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By Joyce Lain Kennedy
DEAR JOYCE: Online job posts that don't identify the employer are probably a waste of time. I usually don't hear back after applying. Why bother? -- G.K.
What I call "ghost posts" -- online recruiting announcements for supposed job openings where there's no clue to who's asking for your resume -- are digital reiterations of what in print media have long been called "blind ads." Here are four things you need to know about ghost posts:
Why do advertisers post ghost job ads?
Examples of legitimate mystery offerings include an employer's desire to eliminate a paralyzing crush of applicants; to keep a fading employee in the dark until replacement plans are completed; to avoid tipping off competitors too an expansion or new product line; or to make it easier for a headhunter to line up candidates for a client employer.
On the other hand, a mystery posting by an employer may be less than admirable from a job seeker's perspective.
Examples include posting the ad merely to fill a company's resume database with thousands of resumes to consider when a job actually opens. Because each resume is date-stamped, the company can tell a contingency headhunter, who earns a placement fee by presenting the winning candidate, to take a hike when the new hire's resume is already in the company's database.
Headhunters also use ghost posts to fill up their own databases, later turning the fruits of their inventory into placement fees. Moreover, headhunters may save recruiting costs with a single posting of composite requirements for a bogus job that reflects skills for several jobs.
Ghost posters also may be merely testing the market to find out how little they can pay to bring a good employee onboard. Sometimes it's an effort to cover employment discrimination tracks. Rare, but it's happened.
Should I play the ghost game?
Ancient statistics measuring the job-finding effectiveness of replying to blind ads are dismal -- a puny 4 percent in a 1981 report. (I know of no contemporary studies of how ghost posts fare in channeling employment.)
What's more, some career coaches advise clients to flat-out ignore ghost posts because too many of them are scams that could lead to identity theft, a truly frightening concern.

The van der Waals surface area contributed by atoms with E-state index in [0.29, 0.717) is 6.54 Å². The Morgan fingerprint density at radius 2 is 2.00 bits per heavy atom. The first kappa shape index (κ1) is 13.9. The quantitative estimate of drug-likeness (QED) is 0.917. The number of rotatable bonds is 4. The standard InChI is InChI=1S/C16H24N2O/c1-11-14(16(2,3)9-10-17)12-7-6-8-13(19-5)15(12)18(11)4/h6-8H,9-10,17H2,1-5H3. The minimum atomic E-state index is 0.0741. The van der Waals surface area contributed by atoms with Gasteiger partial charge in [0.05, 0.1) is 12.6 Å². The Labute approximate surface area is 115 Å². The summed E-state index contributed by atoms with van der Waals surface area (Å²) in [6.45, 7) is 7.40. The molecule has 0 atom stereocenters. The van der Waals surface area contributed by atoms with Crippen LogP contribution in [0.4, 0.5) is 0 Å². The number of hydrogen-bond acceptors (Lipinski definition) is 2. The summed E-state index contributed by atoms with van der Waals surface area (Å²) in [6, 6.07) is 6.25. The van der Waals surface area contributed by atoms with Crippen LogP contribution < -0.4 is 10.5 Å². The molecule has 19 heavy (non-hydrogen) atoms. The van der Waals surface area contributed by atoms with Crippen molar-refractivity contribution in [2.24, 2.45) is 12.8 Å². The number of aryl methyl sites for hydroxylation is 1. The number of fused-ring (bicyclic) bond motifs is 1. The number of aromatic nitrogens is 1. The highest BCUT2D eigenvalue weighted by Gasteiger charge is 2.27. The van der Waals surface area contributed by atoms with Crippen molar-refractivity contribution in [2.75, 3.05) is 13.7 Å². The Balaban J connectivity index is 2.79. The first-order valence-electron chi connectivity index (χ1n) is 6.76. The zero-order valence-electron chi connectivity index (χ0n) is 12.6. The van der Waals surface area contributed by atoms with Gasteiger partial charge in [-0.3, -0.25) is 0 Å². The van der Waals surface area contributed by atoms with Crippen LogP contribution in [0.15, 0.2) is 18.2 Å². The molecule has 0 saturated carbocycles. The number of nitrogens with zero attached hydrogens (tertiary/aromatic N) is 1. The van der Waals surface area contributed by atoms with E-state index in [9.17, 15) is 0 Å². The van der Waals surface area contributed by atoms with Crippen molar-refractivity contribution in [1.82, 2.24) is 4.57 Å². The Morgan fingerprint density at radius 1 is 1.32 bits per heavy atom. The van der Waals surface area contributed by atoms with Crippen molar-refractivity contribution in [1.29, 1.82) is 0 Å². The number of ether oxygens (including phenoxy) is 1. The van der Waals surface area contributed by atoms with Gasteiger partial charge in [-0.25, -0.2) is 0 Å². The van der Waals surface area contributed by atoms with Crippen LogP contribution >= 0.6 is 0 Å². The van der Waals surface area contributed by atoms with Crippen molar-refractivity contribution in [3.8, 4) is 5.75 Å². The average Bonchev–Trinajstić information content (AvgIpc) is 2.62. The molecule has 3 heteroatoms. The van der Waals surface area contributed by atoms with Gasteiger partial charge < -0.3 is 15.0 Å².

Other coaches say that blind ads -- and presumably ghost posts -- produce fewer responses, so there's a competitive advantage for the job seeker who answers them.
My take: Minimize the time you spend responding to ghost posts, and only cautiously share private and personal information about yourself with a stranger when you don't even know the stranger's real name.
OK, but I really need a job and will chance a reply. So how can I protect myself?
Establish a dedicated free e-mail account (Hotmail,
Try to identify the placer of the post by Googling its e-mail address and phone number. When you need to be more Sherlockian, browse for a detailed how-to article, "Who's Behind the Blind Ad?" which originally appeared on John Lucht's RiteSite.com.
If, horrors, you fear that your own employer placed the post, play ghost buster by enlisting a friend to reply to it. Or just ask your boss, "A friend handed me this post. It sounds a lot like my job. Is it?"
How can I stand out?
If you do unmask a worthy mystery company, include a cover letter with your resume. But do not mention the ghost post. (Think of your approach as just good timing.)
Address the hiring manager by name, noting that in researching the manager's business, you learned that it successfully distributes xyz products, which is why you're writing.
Your letter's second and third paragraphs describe your qualifications. A postscript says that you will call soon at a given time to see when an interview would be convenient. For more ways to show initiative, see my book, "Cover Letters For Dummies, 3rd Edition."
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